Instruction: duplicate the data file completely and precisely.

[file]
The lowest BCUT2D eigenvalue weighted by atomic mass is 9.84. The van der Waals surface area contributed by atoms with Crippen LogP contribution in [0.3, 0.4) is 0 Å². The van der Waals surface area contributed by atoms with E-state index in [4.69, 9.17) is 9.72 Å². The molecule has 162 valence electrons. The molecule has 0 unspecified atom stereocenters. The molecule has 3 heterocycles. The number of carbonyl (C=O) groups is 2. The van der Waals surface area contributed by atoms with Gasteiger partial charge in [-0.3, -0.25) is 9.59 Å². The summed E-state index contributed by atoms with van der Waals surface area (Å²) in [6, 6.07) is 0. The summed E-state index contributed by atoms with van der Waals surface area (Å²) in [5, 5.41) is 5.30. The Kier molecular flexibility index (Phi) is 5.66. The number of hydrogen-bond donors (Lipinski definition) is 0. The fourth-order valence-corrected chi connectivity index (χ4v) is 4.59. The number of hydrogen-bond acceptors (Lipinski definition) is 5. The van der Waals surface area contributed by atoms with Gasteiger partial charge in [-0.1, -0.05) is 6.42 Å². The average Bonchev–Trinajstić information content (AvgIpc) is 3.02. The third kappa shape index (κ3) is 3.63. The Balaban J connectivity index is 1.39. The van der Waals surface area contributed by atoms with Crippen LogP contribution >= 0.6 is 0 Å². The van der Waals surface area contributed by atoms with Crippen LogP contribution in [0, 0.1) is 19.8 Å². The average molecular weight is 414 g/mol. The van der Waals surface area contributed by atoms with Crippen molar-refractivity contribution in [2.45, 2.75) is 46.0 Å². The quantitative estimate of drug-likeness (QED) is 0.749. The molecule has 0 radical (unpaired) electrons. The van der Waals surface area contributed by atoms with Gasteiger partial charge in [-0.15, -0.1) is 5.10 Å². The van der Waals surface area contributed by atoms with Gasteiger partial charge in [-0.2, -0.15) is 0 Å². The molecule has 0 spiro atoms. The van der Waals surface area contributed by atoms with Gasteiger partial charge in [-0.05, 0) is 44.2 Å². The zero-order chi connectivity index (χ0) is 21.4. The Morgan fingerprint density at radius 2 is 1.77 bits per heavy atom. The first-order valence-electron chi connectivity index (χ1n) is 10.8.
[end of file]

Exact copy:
The lowest BCUT2D eigenvalue weighted by atomic mass is 9.84. The van der Waals surface area contributed by atoms with Crippen LogP contribution in [0.3, 0.4) is 0 Å². The van der Waals surface area contributed by atoms with E-state index in [4.69, 9.17) is 9.72 Å². The molecule has 162 valence electrons. The molecule has 0 unspecified atom stereocenters. The molecule has 3 heterocycles. The number of carbonyl (C=O) groups is 2. The van der Waals surface area contributed by atoms with Gasteiger partial charge in [-0.3, -0.25) is 9.59 Å². The summed E-state index contributed by atoms with van der Waals surface area (Å²) in [6, 6.07) is 0. The summed E-state index contributed by atoms with van der Waals surface area (Å²) in [5, 5.41) is 5.30. The Kier molecular flexibility index (Phi) is 5.66. The number of hydrogen-bond donors (Lipinski definition) is 0. The fourth-order valence-corrected chi connectivity index (χ4v) is 4.59. The number of hydrogen-bond acceptors (Lipinski definition) is 5. The van der Waals surface area contributed by atoms with Gasteiger partial charge in [-0.1, -0.05) is 6.42 Å². The average Bonchev–Trinajstić information content (AvgIpc) is 3.02. The third kappa shape index (κ3) is 3.63. The Balaban J connectivity index is 1.39. The van der Waals surface area contributed by atoms with Crippen LogP contribution >= 0.6 is 0 Å². The van der Waals surface area contributed by atoms with Crippen LogP contribution in [0, 0.1) is 19.8 Å². The average molecular weight is 414 g/mol. The van der Waals surface area contributed by atoms with Crippen molar-refractivity contribution in [2.45, 2.75) is 46.0 Å². The quantitative estimate of drug-likeness (QED) is 0.749. The molecule has 0 radical (unpaired) electrons. The van der Waals surface area contributed by atoms with Gasteiger partial charge in [-0.15, -0.1) is 5.10 Å². The van der Waals surface area contributed by atoms with Gasteiger partial charge in [-0.2, -0.15) is 0 Å². The molecule has 0 spiro atoms. The van der Waals surface area contributed by atoms with Gasteiger partial charge in [-0.05, 0) is 44.2 Å². The zero-order chi connectivity index (χ0) is 21.4. The Morgan fingerprint density at radius 2 is 1.77 bits per heavy atom. The first-order valence-electron chi connectivity index (χ1n) is 10.8.